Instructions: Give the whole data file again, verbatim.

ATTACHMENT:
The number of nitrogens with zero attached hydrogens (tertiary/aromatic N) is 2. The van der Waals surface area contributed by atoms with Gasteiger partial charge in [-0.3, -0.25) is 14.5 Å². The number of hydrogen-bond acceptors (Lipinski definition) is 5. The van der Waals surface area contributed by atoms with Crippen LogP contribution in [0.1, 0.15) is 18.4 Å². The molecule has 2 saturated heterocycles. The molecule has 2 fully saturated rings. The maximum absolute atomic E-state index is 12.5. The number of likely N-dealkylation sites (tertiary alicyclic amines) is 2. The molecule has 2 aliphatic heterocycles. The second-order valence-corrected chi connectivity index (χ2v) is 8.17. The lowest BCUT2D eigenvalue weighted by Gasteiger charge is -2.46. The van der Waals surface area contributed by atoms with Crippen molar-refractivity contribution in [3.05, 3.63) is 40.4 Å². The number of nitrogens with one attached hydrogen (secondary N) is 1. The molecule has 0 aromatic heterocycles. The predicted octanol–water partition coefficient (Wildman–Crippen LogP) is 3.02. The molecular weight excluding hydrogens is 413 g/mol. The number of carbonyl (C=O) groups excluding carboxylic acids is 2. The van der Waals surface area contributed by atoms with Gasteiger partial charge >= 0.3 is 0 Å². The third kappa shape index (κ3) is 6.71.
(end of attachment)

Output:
The number of nitrogens with zero attached hydrogens (tertiary/aromatic N) is 2. The van der Waals surface area contributed by atoms with Gasteiger partial charge in [-0.3, -0.25) is 14.5 Å². The number of hydrogen-bond acceptors (Lipinski definition) is 5. The van der Waals surface area contributed by atoms with Crippen LogP contribution in [0.1, 0.15) is 18.4 Å². The molecule has 2 saturated heterocycles. The molecule has 2 fully saturated rings. The maximum absolute atomic E-state index is 12.5. The number of likely N-dealkylation sites (tertiary alicyclic amines) is 2. The molecule has 2 aliphatic heterocycles. The second-order valence-corrected chi connectivity index (χ2v) is 8.17. The lowest BCUT2D eigenvalue weighted by Gasteiger charge is -2.46. The van der Waals surface area contributed by atoms with Crippen molar-refractivity contribution in [3.05, 3.63) is 40.4 Å². The number of nitrogens with one attached hydrogen (secondary N) is 1. The molecule has 0 aromatic heterocycles. The predicted octanol–water partition coefficient (Wildman–Crippen LogP) is 3.02. The molecular weight excluding hydrogens is 413 g/mol. The number of carbonyl (C=O) groups excluding carboxylic acids is 2. The van der Waals surface area contributed by atoms with Gasteiger partial charge >= 0.3 is 0 Å². The third kappa shape index (κ3) is 6.71.